Roads Not Taken: An Intellectual Biography of William C. Bullitt
By Alexander Etkind
(University of Pittsburgh Press, 264 pages, $30)
Just before his death in 1967, the American diplomat William C. Bullitt published a scathing book on Woodrow Wilson that he co-authored with Sigmund Freud.
The two famous men, so different in temperament and background, had become friends in the 1920s, and Bullitt had played a key role in getting Freud out of Vienna and thus saving him from the Nazis when Germany took over Austria on the eve of World War II. They worked on the book in the early 1930s and then agreed to put it in a drawer for reasons that Alexander Etkind, history professor at the European University Institute in Florence, Italy, speculates had to do with Bullitt wanting a job in the incoming Democratic administration.
Etkind’s Roads Not Taken is a fine book, and it ought to have attracted more attention when it came out several years ago because it demonstrates, perhaps inadvertently, how strong the impulse is in U.S. foreign policy to make the world right, and how this not infrequently produces misguided policies. With regard to the Russians, it is a tale of high hopes followed by bitter disappointment.
Surely Franklin D. Roosevelt might have had second thoughts about nominating to a high position someone who wrote that a former president was so fixated on his stern Calvinist father as to consider him God, putting himself in the role of Christ. On the other hand, FDR had a famously mischievous streak, and he knew and liked Bullitt, who, like him, came from the upper-middle-class set that Edith Wharton chronicled in her novels. Be that as it may, the study in psychohistory was set aside.
Someone once remarked that people get the governments they deserve. Wilson was in his grave long before Hitler and Stalin came to power.
Bullitt, born in Philadelphia in 1891, attended Yale and Harvard, dropping out of law school in favor of journalism. He sent well-received dispatches from Germany before the U.S. entered the war that caught the attention of Edward “Colonel” House, the rich Texan who was Wilson’s gray eminence and whose progressive policy ideas the young Bullitt shared. Appointed to a high State Department position, the young reporter-turned-diplomat served on the U.S. delegation at the Paris Peace Conference. He was sent to Moscow with the muckraking journalist Lincoln Steffens to see if a deal might be cut with the Bolsheviks.
The Bolsheviks had pulled out of the war after their coup in 1917; they were losing the ensuing civil war against the White armies that wanted to bring back the czar or, at least, the constitutional liberals whom Lenin and his gang had overthrown. By early 1919, the Whites had them cornered in an enclave around Moscow and, supplied by the Allies, were on the cusp of what we might call regime change to reverse regime change. Lenin liked the terms Bullitt offered, which would divide Russia among the warring parties.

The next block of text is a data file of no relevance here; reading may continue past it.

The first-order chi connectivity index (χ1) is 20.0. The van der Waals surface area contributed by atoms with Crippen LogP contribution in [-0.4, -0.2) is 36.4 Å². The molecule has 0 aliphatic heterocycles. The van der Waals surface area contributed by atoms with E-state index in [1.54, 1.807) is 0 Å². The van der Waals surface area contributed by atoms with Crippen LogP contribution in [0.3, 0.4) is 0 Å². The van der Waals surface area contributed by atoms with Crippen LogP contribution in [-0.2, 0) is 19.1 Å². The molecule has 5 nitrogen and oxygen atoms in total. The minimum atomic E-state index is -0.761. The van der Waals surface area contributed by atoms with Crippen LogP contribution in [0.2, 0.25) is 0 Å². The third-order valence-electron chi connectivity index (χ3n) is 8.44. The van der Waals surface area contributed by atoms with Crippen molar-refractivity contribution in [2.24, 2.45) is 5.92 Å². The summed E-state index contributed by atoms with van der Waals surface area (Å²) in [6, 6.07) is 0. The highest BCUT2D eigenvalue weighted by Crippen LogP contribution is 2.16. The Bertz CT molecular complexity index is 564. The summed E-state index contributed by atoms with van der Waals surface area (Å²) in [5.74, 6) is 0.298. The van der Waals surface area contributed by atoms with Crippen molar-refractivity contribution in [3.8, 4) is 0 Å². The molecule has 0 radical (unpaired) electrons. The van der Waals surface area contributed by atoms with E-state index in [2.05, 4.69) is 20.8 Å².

Bullitt was delighted; he was an early example of radical chic who counted the fellow traveling John Reed among his friends. Apart from sympathizing with the socialist ideals Lenin claimed to represent, he thought the deal would moderate the Bolsheviks’ goal of taking over the Russian empire and exporting their revolution westward.
Moreover, it was in synch with Wilson’s peace plan, the 14 Points. “The treatment accorded Russia by her sister nations,” the Sixth Point stated, “will be the acid test of their good will, of their comprehension of her needs as distinguished from their own interests, and of their intelligent and unselfish sympathy.”
Wilson rejected the deal Bullitt brought back from Moscow; in fact, he would not even meet with his young envoy. He was breaking with everyone, including Colonel House, because he had his mind set on gutting the 14 Points, which the Anglo-French disdained, in order to get the League of Nations included in the Treaty of Versailles. Once the league was in place, with U.S. participation, the rest of the world-saving agenda would follow, Wilson believed. A Democrat, he favored segregation and imposed limitations on non-white federal employees.
Disgusted, Bullitt wrote an angry resignation letter, released it to the press, and went home to testify that the treaty was not in U.S. interests before the Senate Foreign Relations Committee, headed by Republican Henry Cabot Lodge. Wilson spent the last active months of his life debating Lodge, who would have signed on to the proviso that the Senate retain “advise and consent” power over any request by the league to use armed might to enforce its peace-making resolutions. The “greatest Presbyterian of the age,” as Mattie Ross thought him, suffered a stroke while campaigning for his dream of making the world safe for democracy following this war that he had said would end all wars.
Bullitt never forgave him.
Hence the book with Freud. Its argument was that the world had missed an opportunity for permanent peace, and it was the fault of Woodrow Wilson. The thesis was met with mixed reviews. Such eminent and not-exactly-disinterested observers as Anna Freud, Erick Erickson, and Robert Coles claimed Bullitt had falsified Freud’s ideas. Actually, there is documentary evidence among the Freud papers that the great man drafted the most controversial passages and that Bullitt, in agreement with them, made no substantive alterations.
Barbara Tuchman, whose narrative histories remain widely popular, took a less polemical stance, writing in the Atlantic that the book might well be an interesting psychological study of hubris, but as history it did not pass. This sharp insight, regardless of whether you agree that Wilson was mad, is sensible. It goes to the heart not only of Bullitt’s own hubris but also, to the degree that he represents a certain recurring type among American high officials, of the chronic error of American foreign policy.